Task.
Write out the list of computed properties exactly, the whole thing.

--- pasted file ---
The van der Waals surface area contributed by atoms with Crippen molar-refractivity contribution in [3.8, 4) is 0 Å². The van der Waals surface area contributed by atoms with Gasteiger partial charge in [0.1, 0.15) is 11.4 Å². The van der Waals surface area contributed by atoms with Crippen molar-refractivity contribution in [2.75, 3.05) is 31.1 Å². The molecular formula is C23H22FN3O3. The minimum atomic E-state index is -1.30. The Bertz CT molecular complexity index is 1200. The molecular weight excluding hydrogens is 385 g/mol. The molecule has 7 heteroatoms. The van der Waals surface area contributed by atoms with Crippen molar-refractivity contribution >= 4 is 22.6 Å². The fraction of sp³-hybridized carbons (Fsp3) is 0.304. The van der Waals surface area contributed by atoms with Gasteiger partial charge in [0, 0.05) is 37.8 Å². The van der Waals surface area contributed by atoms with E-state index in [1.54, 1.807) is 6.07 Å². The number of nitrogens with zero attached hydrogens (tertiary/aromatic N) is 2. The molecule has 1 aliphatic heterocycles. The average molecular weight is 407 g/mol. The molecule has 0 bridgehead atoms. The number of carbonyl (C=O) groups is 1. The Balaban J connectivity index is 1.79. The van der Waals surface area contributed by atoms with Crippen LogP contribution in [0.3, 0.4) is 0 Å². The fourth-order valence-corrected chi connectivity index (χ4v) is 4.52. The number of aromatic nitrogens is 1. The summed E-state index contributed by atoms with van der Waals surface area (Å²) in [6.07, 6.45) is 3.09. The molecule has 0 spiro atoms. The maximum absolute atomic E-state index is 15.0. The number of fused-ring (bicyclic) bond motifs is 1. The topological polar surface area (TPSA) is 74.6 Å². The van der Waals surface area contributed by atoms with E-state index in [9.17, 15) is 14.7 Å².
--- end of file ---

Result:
The van der Waals surface area contributed by atoms with Crippen molar-refractivity contribution in [3.8, 4) is 0 Å². The van der Waals surface area contributed by atoms with Gasteiger partial charge in [0.1, 0.15) is 11.4 Å². The van der Waals surface area contributed by atoms with Crippen molar-refractivity contribution in [2.75, 3.05) is 31.1 Å². The molecular formula is C23H22FN3O3. The minimum atomic E-state index is -1.30. The Bertz CT molecular complexity index is 1200. The molecular weight excluding hydrogens is 385 g/mol. The molecule has 7 heteroatoms. The van der Waals surface area contributed by atoms with Crippen molar-refractivity contribution >= 4 is 22.6 Å². The fraction of sp³-hybridized carbons (Fsp3) is 0.304. The van der Waals surface area contributed by atoms with Gasteiger partial charge in [0, 0.05) is 37.8 Å². The van der Waals surface area contributed by atoms with E-state index in [1.54, 1.807) is 6.07 Å². The number of nitrogens with zero attached hydrogens (tertiary/aromatic N) is 2. The molecule has 1 aliphatic heterocycles. The average molecular weight is 407 g/mol. The molecule has 0 bridgehead atoms. The number of carbonyl (C=O) groups is 1. The Balaban J connectivity index is 1.79. The van der Waals surface area contributed by atoms with Crippen LogP contribution in [0.3, 0.4) is 0 Å². The fourth-order valence-corrected chi connectivity index (χ4v) is 4.52. The number of aromatic nitrogens is 1. The summed E-state index contributed by atoms with van der Waals surface area (Å²) in [6.07, 6.45) is 3.09. The molecule has 0 spiro atoms. The maximum absolute atomic E-state index is 15.0. The number of fused-ring (bicyclic) bond motifs is 1. The topological polar surface area (TPSA) is 74.6 Å². The van der Waals surface area contributed by atoms with E-state index in [9.17, 15) is 14.7 Å².